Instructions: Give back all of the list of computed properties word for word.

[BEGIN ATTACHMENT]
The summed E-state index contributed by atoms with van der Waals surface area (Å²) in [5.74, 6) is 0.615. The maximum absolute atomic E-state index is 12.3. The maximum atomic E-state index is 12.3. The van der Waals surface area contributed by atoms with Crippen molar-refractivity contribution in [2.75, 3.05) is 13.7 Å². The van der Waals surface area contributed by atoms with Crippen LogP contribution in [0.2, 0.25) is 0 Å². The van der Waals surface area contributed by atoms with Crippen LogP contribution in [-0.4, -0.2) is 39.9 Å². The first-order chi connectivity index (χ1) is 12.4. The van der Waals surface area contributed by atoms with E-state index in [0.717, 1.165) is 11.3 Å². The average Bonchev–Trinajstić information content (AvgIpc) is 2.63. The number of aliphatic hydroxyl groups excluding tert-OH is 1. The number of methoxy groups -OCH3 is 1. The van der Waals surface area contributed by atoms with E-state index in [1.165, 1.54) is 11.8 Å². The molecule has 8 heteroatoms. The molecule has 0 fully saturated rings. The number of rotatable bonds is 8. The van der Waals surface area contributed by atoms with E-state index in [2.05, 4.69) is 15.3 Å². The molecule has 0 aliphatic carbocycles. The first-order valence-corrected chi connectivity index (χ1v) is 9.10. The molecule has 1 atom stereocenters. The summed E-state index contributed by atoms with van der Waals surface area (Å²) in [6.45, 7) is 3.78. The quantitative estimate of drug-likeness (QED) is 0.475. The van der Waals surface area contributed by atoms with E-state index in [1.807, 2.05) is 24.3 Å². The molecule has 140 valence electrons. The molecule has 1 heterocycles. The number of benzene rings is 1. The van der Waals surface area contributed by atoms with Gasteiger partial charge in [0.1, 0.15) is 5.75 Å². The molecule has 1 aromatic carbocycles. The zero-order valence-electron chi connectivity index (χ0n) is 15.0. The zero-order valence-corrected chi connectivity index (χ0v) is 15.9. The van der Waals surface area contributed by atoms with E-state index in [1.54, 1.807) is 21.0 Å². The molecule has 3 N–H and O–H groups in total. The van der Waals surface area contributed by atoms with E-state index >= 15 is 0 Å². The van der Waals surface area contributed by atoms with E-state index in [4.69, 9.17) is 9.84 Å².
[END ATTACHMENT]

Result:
The summed E-state index contributed by atoms with van der Waals surface area (Å²) in [5.74, 6) is 0.615. The maximum absolute atomic E-state index is 12.3. The maximum atomic E-state index is 12.3. The van der Waals surface area contributed by atoms with Crippen molar-refractivity contribution in [2.75, 3.05) is 13.7 Å². The van der Waals surface area contributed by atoms with Crippen LogP contribution in [0.2, 0.25) is 0 Å². The van der Waals surface area contributed by atoms with Crippen LogP contribution in [-0.4, -0.2) is 39.9 Å². The first-order chi connectivity index (χ1) is 12.4. The van der Waals surface area contributed by atoms with E-state index in [0.717, 1.165) is 11.3 Å². The average Bonchev–Trinajstić information content (AvgIpc) is 2.63. The number of aliphatic hydroxyl groups excluding tert-OH is 1. The number of methoxy groups -OCH3 is 1. The van der Waals surface area contributed by atoms with E-state index in [1.165, 1.54) is 11.8 Å². The molecule has 8 heteroatoms. The molecule has 0 fully saturated rings. The number of rotatable bonds is 8. The van der Waals surface area contributed by atoms with E-state index in [2.05, 4.69) is 15.3 Å². The molecule has 0 aliphatic carbocycles. The first-order valence-corrected chi connectivity index (χ1v) is 9.10. The molecule has 1 atom stereocenters. The summed E-state index contributed by atoms with van der Waals surface area (Å²) in [6.45, 7) is 3.78. The quantitative estimate of drug-likeness (QED) is 0.475. The van der Waals surface area contributed by atoms with E-state index in [1.807, 2.05) is 24.3 Å². The molecule has 140 valence electrons. The molecule has 1 heterocycles. The number of benzene rings is 1. The van der Waals surface area contributed by atoms with Gasteiger partial charge in [0.1, 0.15) is 5.75 Å². The molecule has 1 aromatic carbocycles. The zero-order valence-electron chi connectivity index (χ0n) is 15.0. The zero-order valence-corrected chi connectivity index (χ0v) is 15.9. The van der Waals surface area contributed by atoms with E-state index in [1.54, 1.807) is 21.0 Å². The molecule has 3 N–H and O–H groups in total. The van der Waals surface area contributed by atoms with E-state index >= 15 is 0 Å². The van der Waals surface area contributed by atoms with E-state index in [4.69, 9.17) is 9.84 Å².